Failed to parse (MathML with SVG or PNG fallback (recommended for modern browsers and accessibility tools): Invalid response ("Math extension cannot connect to Restbase.") from server "https://wikimedia.org/api/rest_v1/":): {\displaystyle \bigtriangledown f = (0, 0, \frac{1}{b_5}, 0, \frac{-b_3}{b_5^2} ) }

So,

Failed to parse (MathML with SVG or PNG fallback (recommended for modern browsers and accessibility tools): Invalid response ("Math extension cannot connect to Restbase.") from server "https://wikimedia.org/api/rest_v1/":): {\displaystyle \text{Variance} = \bigtriangledown f \Sigma \bigtriangledown f^T = \frac{\Sigma_{33}}{b_5} - \frac{2\Sigma_{35} b_3}{b_5^3} + \frac{\Sigma_{55}b_3^2}{b_5^4} }

Using the given estimates of Failed to parse (MathML with SVG or PNG fallback (recommended for modern browsers and accessibility tools): Invalid response ("Math extension cannot connect to Restbase.") from server "https://wikimedia.org/api/rest_v1/":): {\displaystyle b_3, b_5 } and the covariance matrix Failed to parse (MathML with SVG or PNG fallback (recommended for modern browsers and accessibility tools): Invalid response ("Math extension cannot connect to Restbase.") from server "https://wikimedia.org/api/rest_v1/":): {\displaystyle \Sigma } this can be calculated to be approximately equal to: 0.0145.

Therefore the standard error of Failed to parse (MathML with SVG or PNG fallback (recommended for modern browsers and accessibility tools): Invalid response ("Math extension cannot connect to Restbase.") from server "https://wikimedia.org/api/rest_v1/":): {\displaystyle f } is approximately: 0.1204 (take the square root of the variance).

As for Failed to parse (MathML with SVG or PNG fallback (recommended for modern browsers and accessibility tools): Invalid response ("Math extension cannot connect to Restbase.") from server "https://wikimedia.org/api/rest_v1/":): {\displaystyle f } , Failed to parse (MathML with SVG or PNG fallback (recommended for modern browsers and accessibility tools): Invalid response ("Math extension cannot connect to Restbase.") from server "https://wikimedia.org/api/rest_v1/":): {\displaystyle f = \frac{b_3}{b_5} \approx 0.44377 }

In summary,

Failed to parse (MathML with SVG or PNG fallback (recommended for modern browsers and accessibility tools): Invalid response ("Math extension cannot connect to Restbase.") from server "https://wikimedia.org/api/rest_v1/":): {\displaystyle f = \frac{b_3}{b_5} \approx 0.44377 \pm 0.1204 } .


2. Same set up, but plot a histogram of the distribution of Failed to parse (MathML with SVG or PNG fallback (recommended for modern browsers and accessibility tools): Invalid response ("Math extension cannot connect to Restbase.") from server "https://wikimedia.org/api/rest_v1/":): {\displaystyle f } by sampling from its posterior distribution (using Python, MATLAB, or any other platform).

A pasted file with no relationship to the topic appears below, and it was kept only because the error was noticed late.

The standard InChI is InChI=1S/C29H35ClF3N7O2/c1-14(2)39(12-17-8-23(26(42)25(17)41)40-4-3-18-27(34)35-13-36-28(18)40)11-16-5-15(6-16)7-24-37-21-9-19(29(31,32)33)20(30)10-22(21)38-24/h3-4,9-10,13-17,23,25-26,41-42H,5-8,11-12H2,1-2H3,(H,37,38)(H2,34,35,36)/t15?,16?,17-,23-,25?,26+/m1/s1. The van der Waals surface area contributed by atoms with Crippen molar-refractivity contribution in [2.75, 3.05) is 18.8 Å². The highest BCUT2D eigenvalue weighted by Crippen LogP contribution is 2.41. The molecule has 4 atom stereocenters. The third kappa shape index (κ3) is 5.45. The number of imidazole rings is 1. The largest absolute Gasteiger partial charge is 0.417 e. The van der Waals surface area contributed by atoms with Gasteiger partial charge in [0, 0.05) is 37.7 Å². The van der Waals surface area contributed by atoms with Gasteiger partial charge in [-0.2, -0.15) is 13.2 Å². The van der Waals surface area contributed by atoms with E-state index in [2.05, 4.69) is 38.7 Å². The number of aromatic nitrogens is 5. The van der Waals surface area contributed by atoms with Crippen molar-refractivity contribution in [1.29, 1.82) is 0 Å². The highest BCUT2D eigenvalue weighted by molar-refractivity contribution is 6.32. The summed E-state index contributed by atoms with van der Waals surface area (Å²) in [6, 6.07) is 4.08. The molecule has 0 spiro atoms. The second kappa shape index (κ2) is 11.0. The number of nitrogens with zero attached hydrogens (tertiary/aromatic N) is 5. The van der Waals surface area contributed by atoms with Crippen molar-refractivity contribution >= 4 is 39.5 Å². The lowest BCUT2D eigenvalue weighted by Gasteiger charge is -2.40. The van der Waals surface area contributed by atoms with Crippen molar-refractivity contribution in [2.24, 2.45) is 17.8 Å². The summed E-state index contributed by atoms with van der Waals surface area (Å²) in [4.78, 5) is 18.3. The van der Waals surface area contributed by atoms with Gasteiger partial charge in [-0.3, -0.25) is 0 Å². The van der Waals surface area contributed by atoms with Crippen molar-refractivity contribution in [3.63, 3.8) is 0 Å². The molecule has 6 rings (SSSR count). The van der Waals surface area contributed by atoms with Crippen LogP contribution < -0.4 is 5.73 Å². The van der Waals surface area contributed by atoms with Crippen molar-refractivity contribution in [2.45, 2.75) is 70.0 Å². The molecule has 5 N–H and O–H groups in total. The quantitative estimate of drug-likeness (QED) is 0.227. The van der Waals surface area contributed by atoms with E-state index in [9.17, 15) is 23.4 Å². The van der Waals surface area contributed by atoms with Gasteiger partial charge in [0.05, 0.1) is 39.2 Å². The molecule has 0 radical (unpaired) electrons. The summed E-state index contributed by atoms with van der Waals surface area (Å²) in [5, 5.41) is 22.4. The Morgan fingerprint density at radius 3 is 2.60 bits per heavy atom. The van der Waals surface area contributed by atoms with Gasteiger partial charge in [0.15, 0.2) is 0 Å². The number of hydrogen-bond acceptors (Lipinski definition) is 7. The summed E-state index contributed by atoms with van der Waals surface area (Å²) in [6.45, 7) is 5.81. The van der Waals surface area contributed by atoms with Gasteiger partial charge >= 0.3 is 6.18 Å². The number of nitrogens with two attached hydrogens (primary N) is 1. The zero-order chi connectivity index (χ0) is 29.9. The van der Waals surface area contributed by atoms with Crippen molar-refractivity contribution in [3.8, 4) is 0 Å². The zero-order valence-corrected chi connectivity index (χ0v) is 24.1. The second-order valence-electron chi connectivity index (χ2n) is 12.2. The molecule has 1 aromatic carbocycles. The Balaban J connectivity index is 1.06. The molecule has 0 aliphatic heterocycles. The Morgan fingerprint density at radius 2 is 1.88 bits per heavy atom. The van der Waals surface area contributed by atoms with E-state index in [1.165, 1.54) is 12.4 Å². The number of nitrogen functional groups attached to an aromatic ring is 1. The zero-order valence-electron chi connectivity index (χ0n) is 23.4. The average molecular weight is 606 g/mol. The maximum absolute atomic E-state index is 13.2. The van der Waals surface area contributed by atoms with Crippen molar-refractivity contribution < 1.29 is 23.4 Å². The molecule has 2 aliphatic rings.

Below is a histogram of the distribution of Failed to parse (MathML with SVG or PNG fallback (recommended for modern browsers and accessibility tools): Invalid response ("Math extension cannot connect to Restbase.") from server "https://wikimedia.org/api/rest_v1/":): {\displaystyle f } by sampling from its posterior distribution

Histogram:

Eleisha HW22 Figure.png

Below is the python script that was used to generate the histogram and perform all of the calculations for question 1.

import numpy as np
import matplotlib.pyplot as plt

bfit = [1.1235, 1.5210, 0.6582, 3.2654, 1.4832]
b3 = bfit[2]
b5 = bfit[4]
#print b3, b5

covar = np.loadtxt("covar.txt") #Import the covariance data from the slides (I put it in a text file)
#print covar

cov_33 = covar[2,2] #Save the needed covariance elements as variables
cov_35 = covar[2,4]
cov_55 = covar[4,4]
#print cov_33, cov_35, cov_55

func_covar = (cov_33/b5**2) - (2*cov_35*b3)/(b5**3) + (cov_55*b3**2)/(b5**4) #

print "Variance of f: " + str(func_covar)
print "Standard error of f: " + str(np.sqrt(func_covar))
f_estimate = (b3/b5) #Get estimate of new quantity f
print "Estimate of f: " + str(f_estimate)

#These next few lines sample f from the its posterior distribution
bees = np.random.multivariate_normal(bfit, covar, 10000) 
#print bees
generated_fs = bees[:,2]/bees[:,4]
#print generated_fs

#Plot the sample in a histogram
plt.hist(generated_fs, 30)
plt.xlabel("b3/b5")
plt.ylabel("Frequency")
plt.savefig("Eleisha_HW22_Figure.png")
plt.show()

Sample output

Variance of f: 0.0145062470173
Standard error of f: 0.120441882322
Estimate of f: 0.443770226537

To Think About:

1. Lecture slide 2 asserts that a function of normally distributed RVs is not, in general, normal. Consider the product of two independent normals. Is it normal? No! But isn't the product of two normal distribution functions (Gaussians) itself Gaussian? So, what is going on?

2. Can you invent a function of a single normal N(0,1) random variable whose distribution has two separate peaks (maxima)? How about three? How about ten?

Back To: Eleisha Jackson